For my birthday last October, my dear friend Ivy gave me a necklace:
There was a moment last November when I almost forgot that. Everything felt broken and insurmountable. I sat alone in my apartment in Seattle and wept at the mess I’d made of my life. In that instant, I couldn’t figure out how to begin untangling the wreckage of an entirely derailed life plan.
But then I got up off the couch and did. One step at a time, one day at a time, with the help of my tirelessly loving family and friends. I got shit done. Now it’s time for the next step. I just left home to go on the road for the season.
I often write something here when a chapter of life comes to a close; it’s my way of processing things. When I thought of this time and what I’d say about the 10 weeks prior, originally it was going to be depressing as hell. “I spent all winter being cranky, training indoors, and doing work, WAHH WAHHH.” But while mentally drafting a recap of this past winter, I realized that’s not what actually happened.
Well. Not entirely. I was definitely irritable far too often. As Andrew delicately said, “I think you do too much and give too many fucks, and when it comes to anything beyond that, you don’t have any fucks left to give.”
I’m going to start a GoFundMe for fucks. Please help me overcome this critical shortage.
It was definitely a difficult period and there have been many moments when I felt lost or mired under disappointment and hurt. I spent a not insignificant amount of time eating Veggie Straws in my bathrobe watching old MTV shows. But in retrospect, this has also been one of the most productive, strongest times of my life. I guess I didn’t see how much was happening until it was time to stop and leave.
It started with a bike race at the beginning of December that reminded me how much I love this sport and want to keep racing. After that, training kicked off hard and provided a place to put my feelings and attention every day. It didn’t matter how shitty I felt; when it was time to train, I threw everything into the workouts. It paid off; testing with my coach last week showed the best numbers I’ve ever put out. While I love to complain at length about indoor riding, this winter it saved me.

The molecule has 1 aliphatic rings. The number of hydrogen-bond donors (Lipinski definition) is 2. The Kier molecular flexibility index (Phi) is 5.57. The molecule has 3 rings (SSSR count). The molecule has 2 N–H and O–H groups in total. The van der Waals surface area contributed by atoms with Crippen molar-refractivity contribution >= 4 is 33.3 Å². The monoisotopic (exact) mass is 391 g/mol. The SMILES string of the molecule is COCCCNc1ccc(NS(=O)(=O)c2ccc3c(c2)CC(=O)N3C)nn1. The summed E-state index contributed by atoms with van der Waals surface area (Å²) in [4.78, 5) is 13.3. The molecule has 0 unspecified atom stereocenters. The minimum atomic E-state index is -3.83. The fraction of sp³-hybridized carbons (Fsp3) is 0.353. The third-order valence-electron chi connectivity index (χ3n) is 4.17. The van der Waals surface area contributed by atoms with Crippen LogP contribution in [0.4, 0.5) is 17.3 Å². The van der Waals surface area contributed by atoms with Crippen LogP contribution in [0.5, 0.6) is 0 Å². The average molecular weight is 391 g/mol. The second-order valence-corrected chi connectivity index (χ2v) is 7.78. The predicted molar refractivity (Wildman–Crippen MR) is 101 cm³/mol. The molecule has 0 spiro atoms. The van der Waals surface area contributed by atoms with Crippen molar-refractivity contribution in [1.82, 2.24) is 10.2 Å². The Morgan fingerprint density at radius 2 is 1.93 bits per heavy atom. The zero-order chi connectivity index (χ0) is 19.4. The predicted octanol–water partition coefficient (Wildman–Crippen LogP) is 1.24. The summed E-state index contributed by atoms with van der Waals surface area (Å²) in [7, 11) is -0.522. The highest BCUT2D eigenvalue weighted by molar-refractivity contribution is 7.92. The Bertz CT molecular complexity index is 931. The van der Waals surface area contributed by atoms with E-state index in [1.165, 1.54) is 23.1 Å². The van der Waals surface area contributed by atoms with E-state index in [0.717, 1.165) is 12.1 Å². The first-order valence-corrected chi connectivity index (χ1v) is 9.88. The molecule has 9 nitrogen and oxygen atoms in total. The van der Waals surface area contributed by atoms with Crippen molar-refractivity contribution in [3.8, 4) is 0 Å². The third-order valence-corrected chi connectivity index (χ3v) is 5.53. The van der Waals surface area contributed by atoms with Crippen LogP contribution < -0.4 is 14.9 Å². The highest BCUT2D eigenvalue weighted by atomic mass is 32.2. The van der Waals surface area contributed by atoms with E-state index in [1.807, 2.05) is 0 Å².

Off the bike, I fixed all of the minor problems on my beloved M Coupe, got it detailed and ready to sell, and then decided to keep it because why the hell not. I moved out of my condo, fixed it up, put it on the market, and signed a contract to sell it. The relief of unloading that place after nearly nine years and being free to call anywhere home is huge. In the process of ditching my Seattle apartment and my Reston condo, I also got rid of boxes and boxes of stuff I no longer want or need. There’s something liberating about being able to fit all of your worldly possessions in one large closet. (There is something distinctly less liberating about telling people you live in a closet at your parents’ house.)
I also kept up with my plans to keep traveling, and spent a few weekends wandering all over Philadelphia and Charleston, seeing and eating everything. Back home, I caught up with friends, met some wonderful new people, visited new places, and even decided ice skating would be a good idea (wrong). Most excitingly, after fifteen years of fussing with glasses and contacts, I finally got laser eye surgery and can see perfectly. IT IS AMAZING. As the eye doctor said during my final check up last Thursday, “Your flaps look good.”
There’s an uncomfortable compliment.
Finally, between work and running the team and training, I also started writing a regular column for Peloton Magazine and launched a podcast, The Dirt Field Recordings, with the help of Bill Schieken (aka CXHairs). I’ve wanted to do more creative projects for a long time but always felt like those ideas got pushed to the side because there were too many other tasks to do. In rebuilding life into what I want it to be, those things finally became priorities. We only get one shot at life and nobody dies being really glad they knocked out their to-do list.
Things still hurt. There are still moments when I feel lost. But living a full life means accepting that with the good comes the bad and from the bad, there can also come good. This past winter wasn’t what I expected or thought I wanted, but in the end it was so much better.